Former Congressman Harold Ford Jr., the chairman of the Democratic Leadership Council, was standing outside a Walgreen's on 16th Street in downtown Denver yesterday. It was a beautiful afternoon, and scores of his fellow Democrats who had arrived for their party's conventions were strolling up and down the 16th Street Mall, past high-end chain stores and restaurants. It felt like something of a block party. Ford, an African-American who lost a 2006 Senate bid after his foes ran an ad featuring a young white woman noting that Ford had attended a Playboy mansion party and asking him for a date, joyously greeted members of Congress, political operatives, and reporters who happened to pass by. But he did have a worry. A worry regarding Hillary Clinton. Not the Senator herself. But her die-hard supporters. Ford said that he feared that Clinton supporters who had come to Denver to demand Clinton receive the party's presidential nomination--and who were planning demonstrations and events during the week--could cause trouble.
Two blocks away, two of those Clinton supporters were hoping--and planning--exactly for that. Nancy Kirlen, a middle-aged woman from San Diego, and Kathy Skerl, also middle-aged and from Asheville, North Carolina, stood at the entrance to the Sheraton Hotel, where media credentials were being distributed, and enthusiastically told reporters of their intentions to derail the convention.
With Senator Barack Obama recognized by the vast majority of Democrats as the presumptive nominee, with Senator Joe Biden tapped as his running-mate, with no major debates under way about the party platform, the convention appears to be short on news, suspense and conflict. With the exception of one possible plot-line: the revenge of the Hillaryites. Reporters looking for a story have focused on the possible clash between this band of activists and the party.
Their goal--to get Clinton nominated by persuading superdelegates to ditch Obama for her--is certainly far-fetched. The question is, can they create enough sound and fury--amplified or not by the mainstream media--to make it appear that there is significant dissension within the ranks? Outside the Sheraton, Kirlen said she expected thousands of Hillary-backers to take to Denver's streets for a Tuesday march. Skerl lowered expectations, saying the crowd might number in the hundreds. In addition to the march, several other rallies for Hillary are planned before the roll call vote at the Pepsi Center on Wednesday night.
Kirlen and Skerl were quick to note that Clinton is not encouraging these efforts. "It's not about Hillary," Kirlen said. "It's about how she was treated by the press. The Democratic Party did not stand up for her." She also blasted the nominating process for having given caucuses, where Obama tended to do well, too much influence. She repeated the Clinton campaign's old arguments that Clinton won more votes overall than Obama (if you count the disputed contests in Florida and Michigan in a manner favorable to Clinton).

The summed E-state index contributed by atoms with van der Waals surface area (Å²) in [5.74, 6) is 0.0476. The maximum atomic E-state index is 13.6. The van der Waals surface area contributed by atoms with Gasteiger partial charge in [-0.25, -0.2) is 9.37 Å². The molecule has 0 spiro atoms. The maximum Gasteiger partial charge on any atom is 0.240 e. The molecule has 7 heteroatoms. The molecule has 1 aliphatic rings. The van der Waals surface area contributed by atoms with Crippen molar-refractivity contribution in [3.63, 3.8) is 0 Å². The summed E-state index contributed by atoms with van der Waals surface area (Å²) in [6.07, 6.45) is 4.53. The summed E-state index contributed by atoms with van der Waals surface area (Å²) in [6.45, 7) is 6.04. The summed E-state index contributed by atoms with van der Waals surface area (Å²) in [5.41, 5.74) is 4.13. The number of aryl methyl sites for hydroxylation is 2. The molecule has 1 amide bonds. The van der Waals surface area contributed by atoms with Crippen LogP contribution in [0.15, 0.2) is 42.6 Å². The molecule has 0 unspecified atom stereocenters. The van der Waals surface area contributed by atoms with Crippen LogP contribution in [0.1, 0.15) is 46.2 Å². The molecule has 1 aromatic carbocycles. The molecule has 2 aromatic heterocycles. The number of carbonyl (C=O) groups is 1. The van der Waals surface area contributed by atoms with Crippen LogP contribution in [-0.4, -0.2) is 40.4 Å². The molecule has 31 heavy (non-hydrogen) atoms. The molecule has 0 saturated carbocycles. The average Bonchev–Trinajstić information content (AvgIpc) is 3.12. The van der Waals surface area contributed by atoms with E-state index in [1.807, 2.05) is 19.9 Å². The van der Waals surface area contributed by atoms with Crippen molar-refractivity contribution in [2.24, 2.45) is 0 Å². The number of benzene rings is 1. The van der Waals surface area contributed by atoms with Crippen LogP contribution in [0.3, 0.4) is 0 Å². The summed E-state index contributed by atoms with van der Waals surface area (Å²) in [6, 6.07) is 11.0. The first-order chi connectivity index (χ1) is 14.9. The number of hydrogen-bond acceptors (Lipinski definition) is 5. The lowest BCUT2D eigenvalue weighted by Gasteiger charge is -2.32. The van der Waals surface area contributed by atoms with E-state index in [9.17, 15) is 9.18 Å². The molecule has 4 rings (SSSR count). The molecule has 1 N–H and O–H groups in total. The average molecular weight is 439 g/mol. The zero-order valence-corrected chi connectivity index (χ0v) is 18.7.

Both women were visibly angry. They spent months volunteering for Clinton, and they feel deeply wronged. But why can't they come to the same terms with the results as Hillary Clinton has? What does it say about their efforts that Clinton is not with them? Is that not disappointing to them--and a sign they shouldn't bother? No, they assert. "That says that she is a class act," comments Kirlen, "and wants to remain a force in the Democratic Party and get reelected to the Senate." It does not strike them as strange that they are standing up for a politician who won't stand with them. "She's playing nice," Kirlen adds. "But we don't have to." Both vowed to vote for John McCain over Obama in November. Kirlen cited McCain's experience and the number of women in senior positions in his campaign. Asked about his vote against Democratic-backed legislation that would undo a recent Supreme Court decision that makes it harder for a woman to sue an employer for pay discrimination, Kirlen changed the subject and criticized Democrats for having voted for Supreme Court Chief Justice John Roberts. This is not about policy issues.
The Hillary Hold-ons are mostly an outside-the-hall group. Bob Mulholland, a leader of the California delegation to the convention, said that among Democrats from the Golden State there are not many former Hillary backers who are upset enough to cause any difficulty. A senior member of the Maryland delegation noted that there are some "whiners and gripers" within that delegation but no signs they want to see any scuffling at the convention over Clinton. Harold Ford did note that the news that the Obama did not vet Clinton as a possible veep choice or speak to her about it "could fire up the fringe."
Delegates are party activists, and party activists tend to rally when called upon to rally. The bigger issue is whether the resentment shared by Kirlen and Skerl extends within the larger electorate. (A recent CNN poll showed that the percentage of Hillary Clinton voters who say they will vote for McCain in the fall has increased in recent weeks.) And if that resentment is hanging on and perhaps spreading, will any noise that is created in Denver by the Hillary Troublemakers, no matter how small their numbers, reverberate among women voters elsewhere? After all, it only takes a few loud dissenters to make a good media story. ("Fox News is giving us a lot of coverage," Kirlen noted.) So while Kirlen, Skerl, and their compatriots have about zero chance to alter the outcome in Denver, they may have to settle for the next best thing: keeping alive the narrative of the Hilllaryites for McCain.
Photo by flickr user Angela Radulescu used under a Creative Commons license.